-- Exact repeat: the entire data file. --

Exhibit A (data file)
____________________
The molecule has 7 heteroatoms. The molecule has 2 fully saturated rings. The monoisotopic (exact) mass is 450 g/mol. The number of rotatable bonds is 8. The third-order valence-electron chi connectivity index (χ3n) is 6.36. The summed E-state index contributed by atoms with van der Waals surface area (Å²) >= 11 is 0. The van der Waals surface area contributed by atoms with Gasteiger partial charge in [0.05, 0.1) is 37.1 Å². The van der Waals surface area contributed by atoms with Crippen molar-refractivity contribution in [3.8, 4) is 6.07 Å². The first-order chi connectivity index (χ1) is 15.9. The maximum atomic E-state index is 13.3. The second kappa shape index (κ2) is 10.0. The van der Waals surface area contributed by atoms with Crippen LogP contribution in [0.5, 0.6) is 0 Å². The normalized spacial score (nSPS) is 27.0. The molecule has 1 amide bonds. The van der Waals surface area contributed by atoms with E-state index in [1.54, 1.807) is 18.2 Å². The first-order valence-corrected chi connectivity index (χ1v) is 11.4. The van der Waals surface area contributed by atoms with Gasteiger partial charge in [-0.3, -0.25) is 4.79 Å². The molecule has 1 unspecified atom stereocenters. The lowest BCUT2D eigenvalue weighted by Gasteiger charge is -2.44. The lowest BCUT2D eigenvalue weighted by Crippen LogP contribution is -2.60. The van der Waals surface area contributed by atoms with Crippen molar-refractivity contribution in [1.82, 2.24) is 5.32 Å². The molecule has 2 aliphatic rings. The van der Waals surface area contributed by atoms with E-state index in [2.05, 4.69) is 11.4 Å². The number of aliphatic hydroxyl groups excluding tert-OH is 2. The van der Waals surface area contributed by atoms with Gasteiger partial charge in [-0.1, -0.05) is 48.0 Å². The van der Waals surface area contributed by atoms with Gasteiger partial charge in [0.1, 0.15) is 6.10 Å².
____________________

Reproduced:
The molecule has 7 heteroatoms. The molecule has 2 fully saturated rings. The monoisotopic (exact) mass is 450 g/mol. The number of rotatable bonds is 8. The third-order valence-electron chi connectivity index (χ3n) is 6.36. The summed E-state index contributed by atoms with van der Waals surface area (Å²) >= 11 is 0. The van der Waals surface area contributed by atoms with Gasteiger partial charge in [0.05, 0.1) is 37.1 Å². The van der Waals surface area contributed by atoms with Crippen molar-refractivity contribution in [3.8, 4) is 6.07 Å². The first-order chi connectivity index (χ1) is 15.9. The maximum atomic E-state index is 13.3. The second kappa shape index (κ2) is 10.0. The van der Waals surface area contributed by atoms with Crippen LogP contribution in [0.5, 0.6) is 0 Å². The normalized spacial score (nSPS) is 27.0. The molecule has 1 amide bonds. The van der Waals surface area contributed by atoms with E-state index in [1.54, 1.807) is 18.2 Å². The first-order valence-corrected chi connectivity index (χ1v) is 11.4. The van der Waals surface area contributed by atoms with Gasteiger partial charge in [-0.3, -0.25) is 4.79 Å². The molecule has 1 unspecified atom stereocenters. The lowest BCUT2D eigenvalue weighted by Gasteiger charge is -2.44. The lowest BCUT2D eigenvalue weighted by Crippen LogP contribution is -2.60. The van der Waals surface area contributed by atoms with Crippen molar-refractivity contribution in [1.82, 2.24) is 5.32 Å². The molecule has 2 aliphatic rings. The van der Waals surface area contributed by atoms with E-state index in [2.05, 4.69) is 11.4 Å². The number of aliphatic hydroxyl groups excluding tert-OH is 2. The van der Waals surface area contributed by atoms with Gasteiger partial charge in [-0.1, -0.05) is 48.0 Å². The van der Waals surface area contributed by atoms with Gasteiger partial charge in [0.1, 0.15) is 6.10 Å².